'Freedom Riders' opens Thursday at Star Center Youth Theater


Published: Thursday, January 11, 2007 at 6:01 a.m.
Last Modified: Wednesday, January 10, 2007 at 2:05 p.m.
Ride the train to freedom as the Star Center Theater takes its audiences back into time as it presents ''Freedom Riders.''
Under the direction of Carol Velasques, ''Freedom Riders'' is set in 1961 and tells the story of the men and women who traveled to the South to join the civil rights movement.
The play opens at 8 p.m. Thursday at the theater at 2131 NW 6th St. Other times are 8 p.m. Friday and Saturday and 4 p.m. Sunday. General admission is $7 for adults and $4 for children under 12. Tickets can be purchased at the door and at Omni Books, W. University Avenue and NW 34th Street.
The Freedom Riders of the civil rights movement participated in a series of nonviolent demonstrations during that era. The group consisted of blacks and mostly white college students who volunteered to ride buses into the segregated South to test the 1960 Boyton vs. Virginia U.S. Supreme Court decision that outlawed racial segregation at interstate transportation facilities like bus stations and railroad terminals.
They faced a lot of resistance for their cause, but eventually, they developed strong support from people in the South and in other cities across the nation.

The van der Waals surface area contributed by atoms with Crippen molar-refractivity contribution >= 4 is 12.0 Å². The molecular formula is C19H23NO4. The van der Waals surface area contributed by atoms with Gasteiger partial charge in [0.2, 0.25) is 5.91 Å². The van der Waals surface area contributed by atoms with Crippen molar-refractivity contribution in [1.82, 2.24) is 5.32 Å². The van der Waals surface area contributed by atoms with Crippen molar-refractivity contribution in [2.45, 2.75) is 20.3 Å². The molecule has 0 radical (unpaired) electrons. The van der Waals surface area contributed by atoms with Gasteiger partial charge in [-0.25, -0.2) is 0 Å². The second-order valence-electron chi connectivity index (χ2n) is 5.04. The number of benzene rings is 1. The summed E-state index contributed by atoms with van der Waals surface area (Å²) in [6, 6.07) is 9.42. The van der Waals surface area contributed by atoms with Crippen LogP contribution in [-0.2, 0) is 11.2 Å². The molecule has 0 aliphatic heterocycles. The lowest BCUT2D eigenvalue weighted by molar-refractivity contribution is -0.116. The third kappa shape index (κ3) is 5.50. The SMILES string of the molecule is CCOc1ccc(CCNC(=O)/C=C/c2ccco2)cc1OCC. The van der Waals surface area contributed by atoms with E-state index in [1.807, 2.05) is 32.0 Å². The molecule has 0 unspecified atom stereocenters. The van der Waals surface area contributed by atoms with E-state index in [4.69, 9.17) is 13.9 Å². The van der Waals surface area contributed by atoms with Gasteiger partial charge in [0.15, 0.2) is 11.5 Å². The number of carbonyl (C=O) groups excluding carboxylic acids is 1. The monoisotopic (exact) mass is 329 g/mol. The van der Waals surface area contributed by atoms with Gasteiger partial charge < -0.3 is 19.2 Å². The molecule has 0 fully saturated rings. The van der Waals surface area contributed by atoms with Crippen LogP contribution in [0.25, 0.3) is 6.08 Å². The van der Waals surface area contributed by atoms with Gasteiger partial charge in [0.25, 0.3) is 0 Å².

The center's production, written by Tom Quinn, evolves around two young women from Harvard as they ponder their decision to join the Freedom Riders.
The audience will get to ''meet'' Dr. Martin Luther King Jr., Rosa Parks, Malcom X, Sen. Robert Kennedy, President Theodore Roosevelt, W.E.B. Dubois and Alabama Gov. George Wallace as well as others who fought for and against civil rights for blacks.
There will be lunch counter sit-ins and a first-hand look at the days of Jim Crow laws as performers bring the civil rights struggle alive in words and songs.
Jim Crow was the name of the racial caste system that operated primarily, but not exclusively in southern and border states, between 1877 and the mid-1960s. More than a series of rigid anti-black laws, Jim Crow was a way of life whereby blacks were relegated to the status of second-class citizens.
"It is a must see for everyone who values freedom and a great history lesson honoring those who have paved the way for us to enjoy some of these blessings of life, many oftentimes taken for granted," said Velasques.
The cast includes Rhonda Wilson, who founded the theater, Jerry Rose, Constance Fields, DeAndre Fields, Thomas Brinsko, Jorga McAfee, Heidi Johnson, Alexander Mzarek, Marty Lamar Griffin and Rashawnda Young-Washington.

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